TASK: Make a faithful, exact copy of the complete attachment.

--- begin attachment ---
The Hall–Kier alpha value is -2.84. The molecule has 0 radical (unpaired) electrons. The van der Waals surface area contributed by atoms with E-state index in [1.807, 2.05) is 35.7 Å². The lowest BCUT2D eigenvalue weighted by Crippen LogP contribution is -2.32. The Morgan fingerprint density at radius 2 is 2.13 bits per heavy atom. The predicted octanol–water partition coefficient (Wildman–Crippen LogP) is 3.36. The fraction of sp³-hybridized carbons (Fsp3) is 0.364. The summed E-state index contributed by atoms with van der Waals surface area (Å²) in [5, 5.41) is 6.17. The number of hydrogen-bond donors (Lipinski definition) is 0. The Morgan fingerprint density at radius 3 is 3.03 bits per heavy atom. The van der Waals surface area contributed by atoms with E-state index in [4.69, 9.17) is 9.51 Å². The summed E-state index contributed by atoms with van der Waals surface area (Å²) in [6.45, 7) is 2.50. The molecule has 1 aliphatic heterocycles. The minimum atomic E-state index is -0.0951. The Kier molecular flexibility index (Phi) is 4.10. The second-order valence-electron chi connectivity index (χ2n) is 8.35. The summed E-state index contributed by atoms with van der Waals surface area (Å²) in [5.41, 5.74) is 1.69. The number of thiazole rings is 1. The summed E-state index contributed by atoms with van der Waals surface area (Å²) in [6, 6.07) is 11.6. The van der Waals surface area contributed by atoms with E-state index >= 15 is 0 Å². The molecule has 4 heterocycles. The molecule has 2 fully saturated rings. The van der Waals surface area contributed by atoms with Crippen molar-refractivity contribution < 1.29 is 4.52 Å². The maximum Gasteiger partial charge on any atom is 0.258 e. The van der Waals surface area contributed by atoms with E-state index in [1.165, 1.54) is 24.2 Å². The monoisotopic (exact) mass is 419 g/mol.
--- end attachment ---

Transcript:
The Hall–Kier alpha value is -2.84. The molecule has 0 radical (unpaired) electrons. The van der Waals surface area contributed by atoms with E-state index in [1.807, 2.05) is 35.7 Å². The lowest BCUT2D eigenvalue weighted by Crippen LogP contribution is -2.32. The Morgan fingerprint density at radius 2 is 2.13 bits per heavy atom. The predicted octanol–water partition coefficient (Wildman–Crippen LogP) is 3.36. The fraction of sp³-hybridized carbons (Fsp3) is 0.364. The summed E-state index contributed by atoms with van der Waals surface area (Å²) in [5, 5.41) is 6.17. The number of hydrogen-bond donors (Lipinski definition) is 0. The Morgan fingerprint density at radius 3 is 3.03 bits per heavy atom. The van der Waals surface area contributed by atoms with E-state index in [4.69, 9.17) is 9.51 Å². The summed E-state index contributed by atoms with van der Waals surface area (Å²) in [6.45, 7) is 2.50. The molecule has 1 aliphatic heterocycles. The minimum atomic E-state index is -0.0951. The Kier molecular flexibility index (Phi) is 4.10. The second-order valence-electron chi connectivity index (χ2n) is 8.35. The summed E-state index contributed by atoms with van der Waals surface area (Å²) in [5.41, 5.74) is 1.69. The number of thiazole rings is 1. The summed E-state index contributed by atoms with van der Waals surface area (Å²) in [6, 6.07) is 11.6. The van der Waals surface area contributed by atoms with E-state index >= 15 is 0 Å². The molecule has 4 heterocycles. The molecule has 2 fully saturated rings. The van der Waals surface area contributed by atoms with Crippen molar-refractivity contribution < 1.29 is 4.52 Å². The maximum Gasteiger partial charge on any atom is 0.258 e. The van der Waals surface area contributed by atoms with E-state index in [1.165, 1.54) is 24.2 Å². The monoisotopic (exact) mass is 419 g/mol.